SciSun: In with the New   Leave a comment

At the start of each New Year (Happy 2015!), the imminent hour is often depicted as a little baby full of potential, while the year past is an old man ready for rest (which describes a really short lifetime, if you think about it). But what about wildlife in the new year – what changes to they take on, as we move from one year to another? On December 31st animals don’t count the minutes to midnight or throw confetti into the air (usually); but in the depths of winter, how do wildlife celebrate – or at least survive – the season?

For most animals, winter is a difficult time. There’s the frosty temperatures; food can be scarce; and failure to plan ahead could lead to limited choices for shelter. Water is often frozen, and predators are looking for an easy meal. We know some wildlife hibernate – deep sleep where body systems slow down and it takes very little energy to survive; other animals migrate from colder, to warmer climates; and particularly reptiles, amphibians and insects snuggle down into their burrows or other homes, sitting out the winter and waiting for Spring. But some wildlife just continue on their daily activities through all but the most severe climate. Some mammals such as Brown Bear (Ursus arctos), American Bison (Bison bison), and Mule Deer (Odocoileus hemionus) ‘bulk up’ in the Autumn, eating as much as possible which provides energy to grow dense, thick coats, build up muscle, and storing any extra energy as fat which insulates and provides emergency nutrition if winter gets really tough. The Great Grey Owl (Strix nebulosa) has dense feathers that shed snow and insulate the body; he also sports a fashionable set of ‘snow pants’ comprised of overlapping layers of feathers that cover his legs and tops of his feet. Because no one likes cold feet. The Mallard Duck (Anas platyrhynchos) enjoys the unique advantage of counter-current circulation (well, unique among many waterfowl, that is), which is a system of inter-connected veins that carry cold blood from the extremities – for a duck, that’s usually the feet – toward the heart, and warm blood from the heart back to the feet. So all those ducks swimming in frigid water or walking on the ice really aren’t struggling, they’re probably just fine. They just look like they’re suffering so we’ll throw them a handful of duck food.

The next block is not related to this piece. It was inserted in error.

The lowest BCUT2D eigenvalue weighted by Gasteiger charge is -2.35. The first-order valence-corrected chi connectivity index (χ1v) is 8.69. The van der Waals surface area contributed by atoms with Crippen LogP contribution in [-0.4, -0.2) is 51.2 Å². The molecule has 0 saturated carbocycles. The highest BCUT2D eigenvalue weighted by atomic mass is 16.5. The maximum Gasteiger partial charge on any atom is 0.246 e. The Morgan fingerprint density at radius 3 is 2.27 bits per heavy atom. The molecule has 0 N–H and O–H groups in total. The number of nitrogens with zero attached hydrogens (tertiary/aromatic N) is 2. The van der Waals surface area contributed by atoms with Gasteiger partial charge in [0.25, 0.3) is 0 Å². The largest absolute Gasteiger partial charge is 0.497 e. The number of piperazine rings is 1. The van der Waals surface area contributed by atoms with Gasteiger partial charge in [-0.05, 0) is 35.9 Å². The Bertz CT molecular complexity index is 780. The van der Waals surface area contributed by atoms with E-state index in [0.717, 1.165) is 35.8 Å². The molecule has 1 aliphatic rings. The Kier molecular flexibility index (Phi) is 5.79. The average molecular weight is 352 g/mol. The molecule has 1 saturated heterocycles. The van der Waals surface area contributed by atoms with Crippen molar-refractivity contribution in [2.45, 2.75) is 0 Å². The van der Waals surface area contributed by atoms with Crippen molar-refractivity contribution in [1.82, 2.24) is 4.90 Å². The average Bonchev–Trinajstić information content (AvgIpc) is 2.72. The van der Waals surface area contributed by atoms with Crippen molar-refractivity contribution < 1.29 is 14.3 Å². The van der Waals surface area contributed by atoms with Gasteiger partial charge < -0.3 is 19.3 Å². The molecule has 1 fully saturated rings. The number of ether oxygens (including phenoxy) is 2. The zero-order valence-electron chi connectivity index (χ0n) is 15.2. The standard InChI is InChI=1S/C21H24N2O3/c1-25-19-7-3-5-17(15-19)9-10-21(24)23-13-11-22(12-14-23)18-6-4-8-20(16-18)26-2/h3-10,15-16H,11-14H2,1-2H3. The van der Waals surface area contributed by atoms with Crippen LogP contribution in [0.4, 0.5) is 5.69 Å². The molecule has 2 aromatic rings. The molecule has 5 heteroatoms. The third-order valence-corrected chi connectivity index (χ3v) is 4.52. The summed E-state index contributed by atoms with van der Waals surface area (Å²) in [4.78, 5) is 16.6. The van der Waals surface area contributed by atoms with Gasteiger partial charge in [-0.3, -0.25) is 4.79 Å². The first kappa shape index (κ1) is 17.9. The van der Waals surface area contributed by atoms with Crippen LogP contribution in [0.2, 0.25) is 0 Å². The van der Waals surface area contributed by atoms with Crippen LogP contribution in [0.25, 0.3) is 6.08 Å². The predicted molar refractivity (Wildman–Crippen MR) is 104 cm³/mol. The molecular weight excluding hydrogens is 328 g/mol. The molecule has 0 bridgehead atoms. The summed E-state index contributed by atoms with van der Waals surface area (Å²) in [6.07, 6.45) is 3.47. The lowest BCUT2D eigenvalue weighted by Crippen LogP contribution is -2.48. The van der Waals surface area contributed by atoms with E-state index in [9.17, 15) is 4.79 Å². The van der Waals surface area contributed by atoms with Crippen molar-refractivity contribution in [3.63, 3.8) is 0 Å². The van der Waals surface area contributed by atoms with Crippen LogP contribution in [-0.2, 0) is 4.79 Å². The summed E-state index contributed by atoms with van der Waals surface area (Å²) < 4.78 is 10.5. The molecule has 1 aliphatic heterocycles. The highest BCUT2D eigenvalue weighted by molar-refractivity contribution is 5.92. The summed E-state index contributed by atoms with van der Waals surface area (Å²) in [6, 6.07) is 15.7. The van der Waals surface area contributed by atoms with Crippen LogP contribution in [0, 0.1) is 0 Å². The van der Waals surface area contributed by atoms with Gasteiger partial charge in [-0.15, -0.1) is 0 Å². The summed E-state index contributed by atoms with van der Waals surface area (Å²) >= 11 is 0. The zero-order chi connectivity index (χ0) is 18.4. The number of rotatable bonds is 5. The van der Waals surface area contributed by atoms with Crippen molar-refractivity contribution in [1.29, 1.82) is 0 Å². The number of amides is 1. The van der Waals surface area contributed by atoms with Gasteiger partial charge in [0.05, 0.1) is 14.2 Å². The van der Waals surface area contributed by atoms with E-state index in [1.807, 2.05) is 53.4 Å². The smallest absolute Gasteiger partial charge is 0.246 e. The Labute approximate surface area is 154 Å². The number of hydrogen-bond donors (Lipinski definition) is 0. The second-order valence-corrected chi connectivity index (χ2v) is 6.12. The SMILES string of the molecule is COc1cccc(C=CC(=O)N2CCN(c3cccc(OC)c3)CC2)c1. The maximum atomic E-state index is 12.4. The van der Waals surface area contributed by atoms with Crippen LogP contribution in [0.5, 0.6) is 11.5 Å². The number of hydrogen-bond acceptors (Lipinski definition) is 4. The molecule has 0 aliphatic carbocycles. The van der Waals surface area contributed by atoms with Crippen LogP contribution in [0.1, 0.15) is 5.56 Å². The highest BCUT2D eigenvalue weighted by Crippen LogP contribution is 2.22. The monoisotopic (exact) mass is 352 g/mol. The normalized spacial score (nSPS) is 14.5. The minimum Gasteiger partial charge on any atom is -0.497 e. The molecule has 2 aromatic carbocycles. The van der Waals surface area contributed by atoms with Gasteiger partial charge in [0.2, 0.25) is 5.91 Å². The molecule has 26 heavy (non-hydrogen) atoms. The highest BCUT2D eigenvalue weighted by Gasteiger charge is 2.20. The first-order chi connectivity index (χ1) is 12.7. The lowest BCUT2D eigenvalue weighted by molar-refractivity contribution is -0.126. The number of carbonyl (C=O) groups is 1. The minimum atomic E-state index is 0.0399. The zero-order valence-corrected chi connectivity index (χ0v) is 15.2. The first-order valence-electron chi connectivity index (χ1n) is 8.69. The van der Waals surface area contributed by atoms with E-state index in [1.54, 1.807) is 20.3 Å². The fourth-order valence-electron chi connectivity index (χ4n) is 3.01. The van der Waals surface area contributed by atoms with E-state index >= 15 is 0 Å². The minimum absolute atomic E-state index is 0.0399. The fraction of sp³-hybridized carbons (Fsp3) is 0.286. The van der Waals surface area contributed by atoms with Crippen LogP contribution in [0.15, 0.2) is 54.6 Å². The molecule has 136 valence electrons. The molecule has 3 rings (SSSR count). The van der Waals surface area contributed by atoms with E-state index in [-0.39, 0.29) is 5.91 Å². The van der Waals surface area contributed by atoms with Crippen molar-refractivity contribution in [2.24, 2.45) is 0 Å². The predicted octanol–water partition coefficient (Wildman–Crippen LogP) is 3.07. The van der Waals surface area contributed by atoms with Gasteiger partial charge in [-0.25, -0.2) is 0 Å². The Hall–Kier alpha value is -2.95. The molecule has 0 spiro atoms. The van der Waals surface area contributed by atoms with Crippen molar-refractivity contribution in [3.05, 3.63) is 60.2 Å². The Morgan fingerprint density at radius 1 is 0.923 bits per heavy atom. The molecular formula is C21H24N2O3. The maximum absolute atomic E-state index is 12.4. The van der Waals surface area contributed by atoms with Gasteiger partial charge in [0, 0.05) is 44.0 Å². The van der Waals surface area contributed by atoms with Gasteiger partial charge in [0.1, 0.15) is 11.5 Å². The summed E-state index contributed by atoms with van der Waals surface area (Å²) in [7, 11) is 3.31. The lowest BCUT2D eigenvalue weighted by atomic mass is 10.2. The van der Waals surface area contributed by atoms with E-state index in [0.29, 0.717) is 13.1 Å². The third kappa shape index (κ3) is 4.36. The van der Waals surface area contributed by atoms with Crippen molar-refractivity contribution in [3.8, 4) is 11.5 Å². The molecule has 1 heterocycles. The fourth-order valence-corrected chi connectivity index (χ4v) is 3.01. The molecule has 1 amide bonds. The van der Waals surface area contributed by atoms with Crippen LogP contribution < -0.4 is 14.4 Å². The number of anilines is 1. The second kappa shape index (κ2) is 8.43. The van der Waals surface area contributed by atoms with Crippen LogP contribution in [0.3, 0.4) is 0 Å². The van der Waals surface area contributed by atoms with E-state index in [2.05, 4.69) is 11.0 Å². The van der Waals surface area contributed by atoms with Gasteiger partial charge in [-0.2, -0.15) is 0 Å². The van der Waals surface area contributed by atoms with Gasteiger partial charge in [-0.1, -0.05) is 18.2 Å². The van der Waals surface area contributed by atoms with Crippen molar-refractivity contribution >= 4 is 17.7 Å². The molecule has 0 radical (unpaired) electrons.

“Are you certain the white is helping us blend in?”  “Oh sure, just stay still and it's like we're invisible. It'll even be better once the snow comes over here!”

“Are you sure the white is helping us blend in?” “Oh sure, just stay still and it’s like we’re invisible. It’ll even be better once the snow comes over here!”

Of all the winter adaptations, however, perhaps the most spectacular are animals that change color for each season – standard browns and greys in the warmer months, and stealthy shades of white for winter. Sometimes referred to as photoperiodic transformation, it’s really just a way some animals have evolved to continue on their daily activities without being noticed: Arctic Fox (Vulpes lagopus); Ermine (Mustela erminea) – a type of weasel; the small rodent Collared Lemming (Dicrostonyx groenlandicus) – which, despite urban legend, does not jump off cliffs en-masse but actually bravely stands its ground and probably wouldn’t jump on a dare. The Arctic Hare (Lepus arcticus) is well-known for his seasonal change from brown to white; and even Reindeer (Rangifer tarandus) gets in on the act by not turning entirely white, but generally lightening from deep browns to light tans. Reindeer aren’t one to be dictated by fashion. Even the Ptarmigan (Lagopus muta) which is easily overlooked as a rather common brown and tan speckled bird much of the year, emerges as brilliant white for the winter. Which is rather surprising, as this bird normally lives in the arctic and subarctic where snow is common and white would seem to be the preferred ‘blend-in’ color. Maybe she just likes to change things around every so often.

While wildlife might not greet the new year with as much enthusiasm as humans (and most animals really don’t like to wear party hats), nevertheless all of us, animals and people alike, acknowledge changes the new year brings and, in our own ways, prepare for the winter and look forward to Spring. But as humans who must share the world with every other animal, we can try to make good choices that benefit all, and not just the decision to occasionally change our coats.


Michonne Says: Marmots are always marmot-colored. The stories say long ago some marmots tried to turn white but it was too much work, no one could decide exactly what shade of white to become, and there were no flowers to eat anyway. So now we just sleep through the cold time and dream of flower-time.

Posted January 4, 2015 by ECOVIA eco-adventure® in SciSun

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